Published: May 30, 2009
Updated: May 30, 2009
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By Duke Medicine News and Communications
Hearing and vocal problems go hand-in-hand among the elderly more frequently than previously thought, according to researchers at Duke University Medical Center. Together, they pack a devastating double punch on communication skills and overall well-being.
"It's important to realize these disabilities often occur concurrently," says Seth Cohen, MD, an otolaryngologist at the Duke Voice Care Center. "And when they do, they can increase the likelihood of depression and social isolation."
Nearly half of people age 65 and older have some degree of hearing loss, according to previously published reports, and about one-third of elderly adults have vocal problems including dysphonia, more commonly known as hoarseness.
Taken separately, the disabilities have been linked in the elderly to increased depression, anxiety and social isolation.
In a study presented at the American Laryngological, Rhinological and Otological Society, (aka the Triological Society) in Phoenix, Cohen found that nearly 11 percent of the 248 participants with a median age of 82.4 had both disabilities. And, those respondents had greater depression scores.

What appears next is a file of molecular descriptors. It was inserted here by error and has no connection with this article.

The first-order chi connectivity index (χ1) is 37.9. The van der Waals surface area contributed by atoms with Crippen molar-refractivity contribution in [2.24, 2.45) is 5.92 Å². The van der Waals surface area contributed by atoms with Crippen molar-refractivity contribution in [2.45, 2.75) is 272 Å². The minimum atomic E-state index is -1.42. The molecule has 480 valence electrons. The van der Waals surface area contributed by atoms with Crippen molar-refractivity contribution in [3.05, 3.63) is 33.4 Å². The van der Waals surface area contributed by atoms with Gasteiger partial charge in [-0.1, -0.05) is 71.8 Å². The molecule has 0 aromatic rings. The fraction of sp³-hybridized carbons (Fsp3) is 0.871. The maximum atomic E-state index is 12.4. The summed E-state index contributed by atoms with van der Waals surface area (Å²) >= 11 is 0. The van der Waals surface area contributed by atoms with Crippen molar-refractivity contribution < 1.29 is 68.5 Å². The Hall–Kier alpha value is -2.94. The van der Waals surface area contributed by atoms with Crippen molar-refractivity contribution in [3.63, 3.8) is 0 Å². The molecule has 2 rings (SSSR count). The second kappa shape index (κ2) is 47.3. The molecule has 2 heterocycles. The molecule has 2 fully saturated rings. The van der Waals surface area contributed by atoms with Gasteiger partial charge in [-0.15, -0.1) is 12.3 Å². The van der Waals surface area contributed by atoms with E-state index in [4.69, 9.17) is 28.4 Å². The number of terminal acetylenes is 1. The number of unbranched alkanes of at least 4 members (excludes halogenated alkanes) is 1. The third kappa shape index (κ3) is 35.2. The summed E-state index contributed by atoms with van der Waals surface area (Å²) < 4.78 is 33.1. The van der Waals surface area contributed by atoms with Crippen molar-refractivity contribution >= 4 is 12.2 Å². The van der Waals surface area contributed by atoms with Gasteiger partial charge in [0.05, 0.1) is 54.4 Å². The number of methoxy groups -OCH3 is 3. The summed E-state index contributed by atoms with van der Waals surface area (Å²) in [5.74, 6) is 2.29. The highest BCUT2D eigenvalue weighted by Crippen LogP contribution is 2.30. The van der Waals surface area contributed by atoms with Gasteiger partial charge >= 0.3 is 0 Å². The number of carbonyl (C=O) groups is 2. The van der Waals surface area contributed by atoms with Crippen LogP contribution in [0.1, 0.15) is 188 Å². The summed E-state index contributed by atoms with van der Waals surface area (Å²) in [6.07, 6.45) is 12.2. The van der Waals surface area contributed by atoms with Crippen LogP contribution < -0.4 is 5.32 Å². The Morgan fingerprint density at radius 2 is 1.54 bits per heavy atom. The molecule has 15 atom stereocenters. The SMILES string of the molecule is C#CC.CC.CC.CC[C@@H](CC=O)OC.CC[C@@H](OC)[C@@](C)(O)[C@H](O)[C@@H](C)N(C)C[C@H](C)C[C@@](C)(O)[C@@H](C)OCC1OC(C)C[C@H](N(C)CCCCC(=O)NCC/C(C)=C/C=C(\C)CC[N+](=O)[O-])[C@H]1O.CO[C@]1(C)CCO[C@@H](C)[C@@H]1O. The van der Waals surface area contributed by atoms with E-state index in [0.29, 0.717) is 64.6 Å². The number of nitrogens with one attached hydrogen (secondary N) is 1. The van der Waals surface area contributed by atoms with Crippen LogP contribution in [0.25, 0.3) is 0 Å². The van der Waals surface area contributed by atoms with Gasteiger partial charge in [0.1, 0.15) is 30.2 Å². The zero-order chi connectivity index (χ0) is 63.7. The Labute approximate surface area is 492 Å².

While Cohen's study did not prove a direct cause and effect link between hearing loss and dysphonia, he says there appears to be a causal relationship.
"When people have trouble hearing, they strain their voices to hear themselves. Likewise, people may strain their voices if their communication partners can't hear." Because there is effective treatment for both hearing loss and dysphonia, he says it's important that people with one disability be evaluated for the other.
"We need to take a more global view of communication function in the elderly," he stresses.